Bach’s proportional parallelism
Ruth Tatlow is researching the phenomenon of “proportional parallelism”, a hitherto unknown element of Johann Sebastian Bach’s compositional. The research project is funded by Vetenskapsrådet (The Swedish Research Council).
A Breakthrough in Bach Research
Tatlow’s theory of proportional parallelism asserts that all Bach’s revised fair copies and published collections have three characteristics in common: the total number of bars are a multiple of ten, one hundred, and sometimes one thousand; there are perfect proportions such as, 1:1 or 1:2 on at least three different levels; and there is an embedded signature.
For example, the total number of bars in the six Brandenburg Concertos is exactly 2220, Concertos 4, and 5 having an exact total of 1110 bars, and Concertos number 1, 2, 3, and 6 also with 1110 bars, creating a a parallel 1:1 (1110:1110 bars) in 1:2 (4:2 concertos). These parallel proportions cannot be found in his composing drafts or early versions. He created them when he revised his works and collections in preparation for publication by adding few bars to movements and movements to collections.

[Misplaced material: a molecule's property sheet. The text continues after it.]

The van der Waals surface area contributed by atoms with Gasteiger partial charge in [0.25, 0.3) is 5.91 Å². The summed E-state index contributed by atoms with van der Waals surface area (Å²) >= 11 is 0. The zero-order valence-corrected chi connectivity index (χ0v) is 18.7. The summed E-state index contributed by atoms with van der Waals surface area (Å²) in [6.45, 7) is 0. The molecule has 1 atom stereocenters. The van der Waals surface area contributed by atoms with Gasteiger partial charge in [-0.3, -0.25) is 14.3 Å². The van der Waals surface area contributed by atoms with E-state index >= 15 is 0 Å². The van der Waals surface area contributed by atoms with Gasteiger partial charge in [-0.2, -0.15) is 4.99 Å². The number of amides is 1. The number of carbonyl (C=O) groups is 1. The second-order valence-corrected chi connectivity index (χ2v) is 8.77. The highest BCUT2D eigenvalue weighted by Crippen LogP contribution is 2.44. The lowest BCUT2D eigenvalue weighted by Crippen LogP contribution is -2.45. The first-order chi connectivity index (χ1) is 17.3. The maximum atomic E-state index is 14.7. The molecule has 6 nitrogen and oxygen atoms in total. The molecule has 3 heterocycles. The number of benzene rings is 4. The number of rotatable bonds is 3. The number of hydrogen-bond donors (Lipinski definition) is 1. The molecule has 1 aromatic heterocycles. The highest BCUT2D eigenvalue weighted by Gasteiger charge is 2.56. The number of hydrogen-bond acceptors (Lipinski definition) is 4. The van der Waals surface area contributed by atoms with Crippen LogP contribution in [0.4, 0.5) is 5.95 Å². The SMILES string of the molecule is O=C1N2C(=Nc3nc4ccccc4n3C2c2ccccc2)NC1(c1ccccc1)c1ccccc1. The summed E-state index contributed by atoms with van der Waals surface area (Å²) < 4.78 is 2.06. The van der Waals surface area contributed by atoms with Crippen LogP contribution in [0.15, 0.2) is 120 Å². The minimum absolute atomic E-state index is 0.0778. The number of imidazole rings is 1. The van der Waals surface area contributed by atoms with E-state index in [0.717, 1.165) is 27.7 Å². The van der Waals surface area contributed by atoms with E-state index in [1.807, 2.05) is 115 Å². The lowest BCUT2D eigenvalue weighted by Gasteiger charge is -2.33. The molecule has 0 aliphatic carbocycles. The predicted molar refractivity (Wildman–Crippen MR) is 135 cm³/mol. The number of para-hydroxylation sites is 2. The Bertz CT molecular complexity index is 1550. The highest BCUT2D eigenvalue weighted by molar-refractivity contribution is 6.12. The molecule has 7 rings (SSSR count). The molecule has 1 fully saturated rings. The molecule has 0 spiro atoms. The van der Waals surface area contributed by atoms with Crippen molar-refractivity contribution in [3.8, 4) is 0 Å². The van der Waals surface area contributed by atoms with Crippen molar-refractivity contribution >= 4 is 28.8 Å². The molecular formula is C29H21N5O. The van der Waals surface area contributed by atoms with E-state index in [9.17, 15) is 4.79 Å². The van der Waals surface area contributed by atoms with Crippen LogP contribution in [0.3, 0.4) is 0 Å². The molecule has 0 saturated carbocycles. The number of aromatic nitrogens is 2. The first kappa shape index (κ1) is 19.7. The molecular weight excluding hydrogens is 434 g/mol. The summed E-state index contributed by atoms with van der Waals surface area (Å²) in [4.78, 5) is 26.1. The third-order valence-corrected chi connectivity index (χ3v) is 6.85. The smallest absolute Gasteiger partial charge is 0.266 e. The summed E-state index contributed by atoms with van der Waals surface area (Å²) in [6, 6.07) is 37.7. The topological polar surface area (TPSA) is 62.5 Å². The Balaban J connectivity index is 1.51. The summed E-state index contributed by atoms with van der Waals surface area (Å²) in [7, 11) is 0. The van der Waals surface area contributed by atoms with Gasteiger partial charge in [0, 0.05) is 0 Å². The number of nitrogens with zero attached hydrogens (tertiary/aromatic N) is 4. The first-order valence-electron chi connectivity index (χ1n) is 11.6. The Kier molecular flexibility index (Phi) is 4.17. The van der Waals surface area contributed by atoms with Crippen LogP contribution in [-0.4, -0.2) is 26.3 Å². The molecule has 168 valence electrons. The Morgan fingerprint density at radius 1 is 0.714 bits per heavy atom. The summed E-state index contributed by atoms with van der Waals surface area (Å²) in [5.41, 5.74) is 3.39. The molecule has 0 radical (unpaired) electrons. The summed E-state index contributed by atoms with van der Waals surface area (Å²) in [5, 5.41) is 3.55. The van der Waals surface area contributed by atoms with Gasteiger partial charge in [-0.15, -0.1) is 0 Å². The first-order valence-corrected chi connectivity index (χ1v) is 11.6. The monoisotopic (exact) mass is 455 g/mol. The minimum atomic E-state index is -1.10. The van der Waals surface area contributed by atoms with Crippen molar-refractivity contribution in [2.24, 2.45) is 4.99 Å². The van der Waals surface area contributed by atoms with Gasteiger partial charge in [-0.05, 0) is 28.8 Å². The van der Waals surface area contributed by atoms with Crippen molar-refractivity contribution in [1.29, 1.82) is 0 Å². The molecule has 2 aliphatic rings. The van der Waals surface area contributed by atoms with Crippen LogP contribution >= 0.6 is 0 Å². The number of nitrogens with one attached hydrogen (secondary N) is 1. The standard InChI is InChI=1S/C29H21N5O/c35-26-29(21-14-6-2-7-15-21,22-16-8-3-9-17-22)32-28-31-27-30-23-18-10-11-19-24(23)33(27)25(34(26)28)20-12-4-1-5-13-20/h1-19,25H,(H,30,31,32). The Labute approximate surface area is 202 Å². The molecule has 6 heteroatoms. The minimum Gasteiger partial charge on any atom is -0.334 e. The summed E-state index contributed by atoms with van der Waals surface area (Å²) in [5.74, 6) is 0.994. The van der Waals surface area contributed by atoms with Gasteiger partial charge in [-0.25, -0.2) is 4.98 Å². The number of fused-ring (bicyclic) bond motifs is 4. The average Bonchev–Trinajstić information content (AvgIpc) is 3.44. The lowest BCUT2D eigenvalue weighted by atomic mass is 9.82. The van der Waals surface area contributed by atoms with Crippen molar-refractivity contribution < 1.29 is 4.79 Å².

The theory has been empirically confirmed through source data and is considered a significant breakthrough in international Bach research. For decades, musicologists have asked themselves why Bach made these small changes to early versions since they appear to have no clear musical objective. Proportional parallelism now provides an explanation for Bach’s revisions. Bach was motivated to make these changes because of what proportions and parallels meant in Lutheran Germany at the time.
Investigating Other Composers
The current research project intends to widen this investigation to include the numerical structure of composers in Bach’s sphere of influence, with the goal of forming a more complete picture of the historical development of the phenomenon of proportional parallelism. Did it exist before and after Bach’s time? The research will be undertaken along two main tracks: 1) the phenomenon’s origins and 2) its use after Bach’s death.